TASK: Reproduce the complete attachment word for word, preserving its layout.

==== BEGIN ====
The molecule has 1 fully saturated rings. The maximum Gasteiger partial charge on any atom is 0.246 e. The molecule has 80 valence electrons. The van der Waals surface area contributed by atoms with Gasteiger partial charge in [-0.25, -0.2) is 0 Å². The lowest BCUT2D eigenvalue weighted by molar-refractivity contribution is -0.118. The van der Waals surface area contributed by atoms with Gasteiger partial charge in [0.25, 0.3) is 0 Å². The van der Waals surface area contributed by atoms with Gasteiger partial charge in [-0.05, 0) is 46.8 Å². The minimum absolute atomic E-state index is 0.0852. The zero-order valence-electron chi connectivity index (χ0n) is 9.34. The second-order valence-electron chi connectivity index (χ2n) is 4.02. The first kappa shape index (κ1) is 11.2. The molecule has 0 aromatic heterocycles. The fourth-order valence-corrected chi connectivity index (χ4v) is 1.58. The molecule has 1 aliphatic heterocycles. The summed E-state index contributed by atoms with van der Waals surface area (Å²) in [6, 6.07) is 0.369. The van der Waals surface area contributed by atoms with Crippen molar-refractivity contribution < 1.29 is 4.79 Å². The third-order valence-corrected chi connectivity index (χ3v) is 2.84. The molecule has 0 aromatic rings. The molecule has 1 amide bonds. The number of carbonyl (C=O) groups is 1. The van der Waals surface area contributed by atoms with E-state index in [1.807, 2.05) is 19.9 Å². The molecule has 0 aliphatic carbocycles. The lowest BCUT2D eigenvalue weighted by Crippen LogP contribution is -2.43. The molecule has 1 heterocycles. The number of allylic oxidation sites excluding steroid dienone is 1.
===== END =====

The molecule has 1 fully saturated rings. The maximum Gasteiger partial charge on any atom is 0.246 e. The molecule has 80 valence electrons. The van der Waals surface area contributed by atoms with Gasteiger partial charge in [-0.25, -0.2) is 0 Å². The lowest BCUT2D eigenvalue weighted by molar-refractivity contribution is -0.118. The van der Waals surface area contributed by atoms with Gasteiger partial charge in [0.25, 0.3) is 0 Å². The van der Waals surface area contributed by atoms with Gasteiger partial charge in [-0.05, 0) is 46.8 Å². The minimum absolute atomic E-state index is 0.0852. The zero-order valence-electron chi connectivity index (χ0n) is 9.34. The second-order valence-electron chi connectivity index (χ2n) is 4.02. The first kappa shape index (κ1) is 11.2. The molecule has 0 aromatic heterocycles. The fourth-order valence-corrected chi connectivity index (χ4v) is 1.58. The molecule has 1 aliphatic heterocycles. The summed E-state index contributed by atoms with van der Waals surface area (Å²) in [6, 6.07) is 0.369. The van der Waals surface area contributed by atoms with Crippen molar-refractivity contribution < 1.29 is 4.79 Å². The third-order valence-corrected chi connectivity index (χ3v) is 2.84. The molecule has 0 aromatic rings. The molecule has 1 amide bonds. The number of carbonyl (C=O) groups is 1. The van der Waals surface area contributed by atoms with E-state index in [1.807, 2.05) is 19.9 Å². The molecule has 0 aliphatic carbocycles. The lowest BCUT2D eigenvalue weighted by Crippen LogP contribution is -2.43. The molecule has 1 heterocycles. The number of allylic oxidation sites excluding steroid dienone is 1.